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API Design: Provide Sensible Defaults

Jakob Jenkov
Last update: 2014-05-25

One of the API design guidelines I try to adhere to is to provide sensible defaults. As far as I remember that advice originates from Joshua Blocks book "Effective Java". By "defaults" is meant, that if a certain parameter value, interface implementation, or subclass is used most of the time, provide a method that doesn't take that parameter. Instead it should use that value internally. In other words, "hardcode" it.

An API typically consists of various components and methods. One such method could be:

public class MyClass {

  public void readStream(InputStream stream, boolean closeStreamAferReading){
     ...
  }
}

If in most use cases the users just want the InputStream closed after calling the readStream() method, then most of the time the users will pass in true in the boolean parameter. Rather than burden the user with that, provide a convenience method, like this:

public class MyClass {

  public void readStream(InputStream stream){
      readStream(stream, true);
      }
  
  public void readStream(InputStream stream, boolean closeStreamAferReading){
     ...
  }
}

Provide Default Dependencies

The same is true for dependencies used internally. Say you have some interface called MyDependency which MyComponent needs an implementation of. Here is how that could look:

public class MyComponent{

  protected MyDependency dependency = null;

  public MyComponent(MyDependency dependency){
    this.dependency = dependency;
  }
}

If the same implementation of MyDependency is used most of the time, it can be a good idea to provide a default constructor that initializes the internal member dependency with that implementation. Say the implementation is called MyDefaultImpl, then the constructor could look like this:

public class MyComponent{

  protected MyDependency dependency = null;

  public MyComponent(){
      this.dependency = new MyDefaultImpl();
      }

  public MyComponent(MyDependency dependency){
    this.dependency = dependency;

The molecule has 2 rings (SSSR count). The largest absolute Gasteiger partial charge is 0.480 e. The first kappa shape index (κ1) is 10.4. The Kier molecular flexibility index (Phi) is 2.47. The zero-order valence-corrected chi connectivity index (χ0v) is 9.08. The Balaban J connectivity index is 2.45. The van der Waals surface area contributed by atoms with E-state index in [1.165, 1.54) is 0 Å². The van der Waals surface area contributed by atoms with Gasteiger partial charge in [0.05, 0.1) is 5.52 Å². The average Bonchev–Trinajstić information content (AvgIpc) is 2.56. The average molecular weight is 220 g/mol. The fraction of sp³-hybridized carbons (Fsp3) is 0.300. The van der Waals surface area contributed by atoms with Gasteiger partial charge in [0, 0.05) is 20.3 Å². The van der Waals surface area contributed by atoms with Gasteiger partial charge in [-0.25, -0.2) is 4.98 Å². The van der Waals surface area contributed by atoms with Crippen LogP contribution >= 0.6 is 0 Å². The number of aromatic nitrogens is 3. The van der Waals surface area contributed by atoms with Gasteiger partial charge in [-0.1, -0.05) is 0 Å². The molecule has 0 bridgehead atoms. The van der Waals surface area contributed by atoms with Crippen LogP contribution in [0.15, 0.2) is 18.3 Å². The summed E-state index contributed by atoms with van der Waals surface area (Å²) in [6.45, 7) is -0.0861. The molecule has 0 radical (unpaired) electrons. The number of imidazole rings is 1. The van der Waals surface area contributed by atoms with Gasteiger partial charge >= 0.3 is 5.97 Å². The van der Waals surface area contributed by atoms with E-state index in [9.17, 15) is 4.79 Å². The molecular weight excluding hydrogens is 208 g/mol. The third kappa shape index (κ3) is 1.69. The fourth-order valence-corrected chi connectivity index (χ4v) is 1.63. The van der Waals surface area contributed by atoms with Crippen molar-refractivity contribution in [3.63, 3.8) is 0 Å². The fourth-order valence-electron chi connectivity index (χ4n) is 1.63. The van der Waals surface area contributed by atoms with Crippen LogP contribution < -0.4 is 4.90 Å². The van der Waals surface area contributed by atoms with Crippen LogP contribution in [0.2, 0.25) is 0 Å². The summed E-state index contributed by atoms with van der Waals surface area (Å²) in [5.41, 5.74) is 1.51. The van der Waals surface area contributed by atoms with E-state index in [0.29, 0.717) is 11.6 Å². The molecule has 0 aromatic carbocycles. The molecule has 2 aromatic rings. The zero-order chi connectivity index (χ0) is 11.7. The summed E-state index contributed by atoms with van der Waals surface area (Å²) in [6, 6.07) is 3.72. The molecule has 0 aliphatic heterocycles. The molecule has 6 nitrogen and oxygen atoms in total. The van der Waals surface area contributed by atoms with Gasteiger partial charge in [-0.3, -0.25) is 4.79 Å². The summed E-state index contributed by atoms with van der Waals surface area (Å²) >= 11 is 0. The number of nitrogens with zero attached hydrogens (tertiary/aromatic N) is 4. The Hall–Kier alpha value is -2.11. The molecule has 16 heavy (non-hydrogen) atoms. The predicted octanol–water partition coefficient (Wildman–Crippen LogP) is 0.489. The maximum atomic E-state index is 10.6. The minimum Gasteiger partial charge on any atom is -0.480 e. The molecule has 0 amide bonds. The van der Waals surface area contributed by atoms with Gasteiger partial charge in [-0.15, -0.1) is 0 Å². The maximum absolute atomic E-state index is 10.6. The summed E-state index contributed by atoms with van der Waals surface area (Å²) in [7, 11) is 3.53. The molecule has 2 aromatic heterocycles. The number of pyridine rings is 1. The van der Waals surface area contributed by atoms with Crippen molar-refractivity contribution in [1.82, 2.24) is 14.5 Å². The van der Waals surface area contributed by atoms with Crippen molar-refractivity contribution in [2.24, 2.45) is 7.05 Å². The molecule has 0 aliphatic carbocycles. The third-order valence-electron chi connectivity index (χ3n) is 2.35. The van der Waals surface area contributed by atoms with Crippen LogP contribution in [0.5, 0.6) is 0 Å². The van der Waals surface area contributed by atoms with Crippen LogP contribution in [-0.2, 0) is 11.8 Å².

}
}

Just keep in mind that this default constructor creates a hidden dependency on the MyDefaultImpl class, from the MyComponent class. In many cases, this dependency is harmless though. Dependency injection fanatics may disagree with this. They would claim that you should mark the default implementation with an annotation stating it is the default implementation, and then have the DI container inject the default implementation when you ask the container for a MyComponent instance.

I am a big fan of dependency injection myself. I have even developed one of the more sophisticated dependency injection containers available for Java, the Butterfly DI Container. In my experience though, as long as the dependencies do not have side effects, like requiring some JAR file to be present on the classpath which isn't already present, a dependency like the one shown here will most likely not cause any problems. If you really need something else than the default implementation, the second constructor allows you to plug that implementation in. Thus you are never stuck with the default implementation. There is no reason to be over-religious about decoupling dependencies. Remember, looking at the constructor and seeing only a version that takes a MyDependency instance, can also be confusing, if you do not at the same time mention which implementations exists of MyDependency, and which is the default implementation.

Jakob Jenkov




Copyright  Jenkov Aps
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